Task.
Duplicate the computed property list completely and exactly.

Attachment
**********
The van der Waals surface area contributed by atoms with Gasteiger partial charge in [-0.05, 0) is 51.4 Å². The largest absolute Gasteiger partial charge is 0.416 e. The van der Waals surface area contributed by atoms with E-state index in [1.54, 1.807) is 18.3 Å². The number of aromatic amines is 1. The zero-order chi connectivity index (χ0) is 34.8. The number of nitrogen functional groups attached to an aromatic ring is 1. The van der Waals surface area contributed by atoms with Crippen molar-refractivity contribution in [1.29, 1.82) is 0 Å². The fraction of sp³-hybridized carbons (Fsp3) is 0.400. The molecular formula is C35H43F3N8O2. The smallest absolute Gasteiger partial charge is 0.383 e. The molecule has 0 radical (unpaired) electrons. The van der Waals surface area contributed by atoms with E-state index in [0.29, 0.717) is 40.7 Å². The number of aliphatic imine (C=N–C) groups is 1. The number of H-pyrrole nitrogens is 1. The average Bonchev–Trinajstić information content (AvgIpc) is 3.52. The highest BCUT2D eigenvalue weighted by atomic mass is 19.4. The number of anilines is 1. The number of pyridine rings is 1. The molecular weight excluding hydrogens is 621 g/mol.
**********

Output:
The van der Waals surface area contributed by atoms with Gasteiger partial charge in [-0.05, 0) is 51.4 Å². The largest absolute Gasteiger partial charge is 0.416 e. The van der Waals surface area contributed by atoms with E-state index in [1.54, 1.807) is 18.3 Å². The number of aromatic amines is 1. The zero-order chi connectivity index (χ0) is 34.8. The number of nitrogen functional groups attached to an aromatic ring is 1. The van der Waals surface area contributed by atoms with Crippen molar-refractivity contribution in [1.29, 1.82) is 0 Å². The fraction of sp³-hybridized carbons (Fsp3) is 0.400. The molecular formula is C35H43F3N8O2. The smallest absolute Gasteiger partial charge is 0.383 e. The molecule has 0 radical (unpaired) electrons. The van der Waals surface area contributed by atoms with E-state index in [0.29, 0.717) is 40.7 Å². The number of aliphatic imine (C=N–C) groups is 1. The number of H-pyrrole nitrogens is 1. The average Bonchev–Trinajstić information content (AvgIpc) is 3.52. The highest BCUT2D eigenvalue weighted by atomic mass is 19.4. The number of anilines is 1. The number of pyridine rings is 1. The molecular weight excluding hydrogens is 621 g/mol.